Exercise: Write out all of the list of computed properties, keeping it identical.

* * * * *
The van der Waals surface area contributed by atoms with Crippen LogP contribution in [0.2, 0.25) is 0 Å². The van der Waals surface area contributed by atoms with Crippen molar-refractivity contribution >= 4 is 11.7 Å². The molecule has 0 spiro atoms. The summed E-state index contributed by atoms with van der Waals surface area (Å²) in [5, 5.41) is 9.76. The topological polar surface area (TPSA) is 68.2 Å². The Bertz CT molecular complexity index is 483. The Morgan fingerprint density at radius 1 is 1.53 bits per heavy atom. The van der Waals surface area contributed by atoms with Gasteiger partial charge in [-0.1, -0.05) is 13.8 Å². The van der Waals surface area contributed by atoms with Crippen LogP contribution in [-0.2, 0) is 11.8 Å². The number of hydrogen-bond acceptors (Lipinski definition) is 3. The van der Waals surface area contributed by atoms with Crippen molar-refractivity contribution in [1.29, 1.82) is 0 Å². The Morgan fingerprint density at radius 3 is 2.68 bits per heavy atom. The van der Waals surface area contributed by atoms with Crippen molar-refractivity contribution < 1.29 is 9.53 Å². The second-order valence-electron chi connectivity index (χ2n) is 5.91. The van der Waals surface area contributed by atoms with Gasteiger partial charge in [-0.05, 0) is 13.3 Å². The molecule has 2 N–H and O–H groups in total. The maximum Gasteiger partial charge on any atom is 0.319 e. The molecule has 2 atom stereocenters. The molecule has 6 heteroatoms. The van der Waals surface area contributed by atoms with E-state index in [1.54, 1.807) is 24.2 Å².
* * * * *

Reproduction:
The van der Waals surface area contributed by atoms with Crippen LogP contribution in [0.2, 0.25) is 0 Å². The van der Waals surface area contributed by atoms with Crippen molar-refractivity contribution >= 4 is 11.7 Å². The molecule has 0 spiro atoms. The summed E-state index contributed by atoms with van der Waals surface area (Å²) in [5, 5.41) is 9.76. The topological polar surface area (TPSA) is 68.2 Å². The Bertz CT molecular complexity index is 483. The Morgan fingerprint density at radius 1 is 1.53 bits per heavy atom. The van der Waals surface area contributed by atoms with Gasteiger partial charge in [-0.1, -0.05) is 13.8 Å². The van der Waals surface area contributed by atoms with Crippen LogP contribution in [-0.2, 0) is 11.8 Å². The number of hydrogen-bond acceptors (Lipinski definition) is 3. The van der Waals surface area contributed by atoms with Crippen molar-refractivity contribution in [1.29, 1.82) is 0 Å². The Morgan fingerprint density at radius 3 is 2.68 bits per heavy atom. The van der Waals surface area contributed by atoms with Crippen molar-refractivity contribution < 1.29 is 9.53 Å². The second-order valence-electron chi connectivity index (χ2n) is 5.91. The van der Waals surface area contributed by atoms with Gasteiger partial charge in [-0.05, 0) is 13.3 Å². The molecule has 2 N–H and O–H groups in total. The maximum Gasteiger partial charge on any atom is 0.319 e. The molecule has 2 atom stereocenters. The molecule has 6 heteroatoms. The van der Waals surface area contributed by atoms with E-state index in [1.54, 1.807) is 24.2 Å².